England Women’s Charlie Dean is major doubt for opening T20 in India

<span>Photograph: Andrew Boyers/Action Images/Reuters</span>
Photograph: Andrew Boyers/Action Images/Reuters

England Women may have to do without Charlie Dean in their Twenty20 series opener against India on Wednesday, after the off-spinner picked up a stomach bug during the recent England A series with India.

Jon Lewis, the England head coach, had hoped to deploy the 22-year-old as a third spin option during the tour, but the captain, Heather Knight, said Dean was still recovering from illness and that it was in doubt whether she would be fit for the opener in Mumbai on Wednesday.

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More promising news for England is the likely return of Sophie Ecclestone to international action after the world No 1’s shoulder injury, which kept her out of the series against Sri Lanka in September. On Tuesday, Knight described the left‑arm spinner as “fit and firing”.

England face India in three T20s at the Wankhede Stadium in Mumbai, followed by a four-day Test – incredibly, the first time in 18 years that England’s women have played a Test in the subcontinent. It is England’s first assignment since a T20 series defeat against Sri Lanka at home in September and could prove a stern test of their ability to deal with subcontinental conditions.

Against Sri Lanka, Knight’s side were bowled out for 104 and 116, with 15 of those 20 wickets falling to spin. In response, Lewis organised an emergency batting boot camp in Mumbai in October, involving the next-gen crew of Alice Capsey, Sophia Dunkley, Danielle Gibson, Bess Heath, Freya Kemp and Emma Lamb. The aim was to offer a taster of what is to come in the next couple of years, which will feature the 2024 T20 World Cup in Bangladesh and the 2025 50-over edition in India.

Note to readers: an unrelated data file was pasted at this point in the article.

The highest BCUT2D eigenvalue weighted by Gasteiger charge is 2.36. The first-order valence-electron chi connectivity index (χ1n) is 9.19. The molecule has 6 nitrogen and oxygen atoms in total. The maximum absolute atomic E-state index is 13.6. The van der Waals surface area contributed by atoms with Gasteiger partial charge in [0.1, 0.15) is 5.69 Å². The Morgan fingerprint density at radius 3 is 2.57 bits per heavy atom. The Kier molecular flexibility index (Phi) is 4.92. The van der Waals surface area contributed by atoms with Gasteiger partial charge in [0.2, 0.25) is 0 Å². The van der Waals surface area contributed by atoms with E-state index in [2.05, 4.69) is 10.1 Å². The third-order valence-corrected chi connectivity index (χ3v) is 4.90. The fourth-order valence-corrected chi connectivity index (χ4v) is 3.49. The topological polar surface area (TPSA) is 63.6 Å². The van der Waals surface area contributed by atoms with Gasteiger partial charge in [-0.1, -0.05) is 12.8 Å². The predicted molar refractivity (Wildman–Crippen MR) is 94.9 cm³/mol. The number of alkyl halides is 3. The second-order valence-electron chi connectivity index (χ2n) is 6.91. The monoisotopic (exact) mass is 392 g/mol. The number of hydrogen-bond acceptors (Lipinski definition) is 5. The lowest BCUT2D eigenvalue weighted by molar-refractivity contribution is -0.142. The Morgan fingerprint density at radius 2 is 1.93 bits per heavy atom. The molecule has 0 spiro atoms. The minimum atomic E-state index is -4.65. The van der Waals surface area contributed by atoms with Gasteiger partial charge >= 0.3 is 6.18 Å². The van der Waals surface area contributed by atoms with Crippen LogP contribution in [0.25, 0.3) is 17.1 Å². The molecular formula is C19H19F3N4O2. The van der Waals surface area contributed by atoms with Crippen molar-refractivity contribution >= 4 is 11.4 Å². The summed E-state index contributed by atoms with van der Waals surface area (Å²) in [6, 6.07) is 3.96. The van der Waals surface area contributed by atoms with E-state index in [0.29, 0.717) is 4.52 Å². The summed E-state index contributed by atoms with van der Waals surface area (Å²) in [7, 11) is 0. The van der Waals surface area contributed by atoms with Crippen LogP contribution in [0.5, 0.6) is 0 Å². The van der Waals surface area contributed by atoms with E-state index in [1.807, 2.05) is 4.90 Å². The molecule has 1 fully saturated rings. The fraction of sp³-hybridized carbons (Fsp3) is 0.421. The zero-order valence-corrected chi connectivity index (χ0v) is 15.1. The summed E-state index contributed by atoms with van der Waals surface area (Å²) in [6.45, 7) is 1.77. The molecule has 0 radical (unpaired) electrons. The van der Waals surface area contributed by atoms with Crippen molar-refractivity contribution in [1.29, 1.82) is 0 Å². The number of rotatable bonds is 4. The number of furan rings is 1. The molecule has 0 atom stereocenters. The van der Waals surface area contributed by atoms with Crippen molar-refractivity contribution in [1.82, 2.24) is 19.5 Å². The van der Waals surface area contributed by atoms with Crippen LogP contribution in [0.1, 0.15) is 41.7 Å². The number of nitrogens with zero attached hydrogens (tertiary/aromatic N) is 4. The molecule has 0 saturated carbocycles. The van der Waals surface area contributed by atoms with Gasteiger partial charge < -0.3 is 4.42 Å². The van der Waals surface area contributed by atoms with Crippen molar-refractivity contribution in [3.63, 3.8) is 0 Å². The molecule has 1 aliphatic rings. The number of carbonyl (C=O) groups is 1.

Lewis has described the camp as “a really good learning experience” for a group of players who are relative novices in Indian conditions. England’s last tour of India was in 2019, meaning that 11 members of the current squad have never played international cricket there, although two of those 11 – Capsey and Lauren Bell – featured in the Women’s Premier League in March.

The most recent bilateral encounter between the sides, in September 2022, ended in controversy after England lost the final one-day international at Lord’s after Deepti Sharma’s Mankad run-out of Dean backing up at the non-striker’s end.

“India are a brilliant team and in their own conditions we know it’s going to be tough,” Knight said. “We saw great support in Mumbai during the WPL and trying to silence those crowds will be tough. Playing in India really tests your skill and your character in how to deal with the noise, the heat and the conditions.”

The series comes on the back of the announcement on Monday of the latest batch of England central contracts, under which Gibson and Maia Bouchier were awarded their first deals. The 22-year-old wicketkeeper-in-waiting Heath, plus the fast bowlers Lauren Filer and Mahika Gaur, are the beneficiaries of the new development contracts, designed to support players whom the England and Wales Cricket Board expects to play a major role in future years.

In addition, the ECB is seeking to revitalise the women’s domestic game via Project Darwin, which was formally approved at a board meeting last week. This will mean the existing eight regional sides are folded back into the first‑class counties before the 2025 season. The eight county hosts will be decided via a tender process, due to commence next month.

Currently, the regions are owned by the ECB and run independently of the counties. However, while this separate structure – introduced in 2020 – was an important first step in expanding the professional player base in England and Wales, it has been less successful at growing women’s domestic cricket from a commercial perspective.

While the teams are likely to retain an element of their existing branding after the restructure – for example, Southern Vipers are expected to become Hampshire Vipers – handing ownership to the counties will enable joined-up marketing campaigns and fully aligned double-headers, two of the strategies that have been so successful in growing audiences at women’s cricket in the Hundred.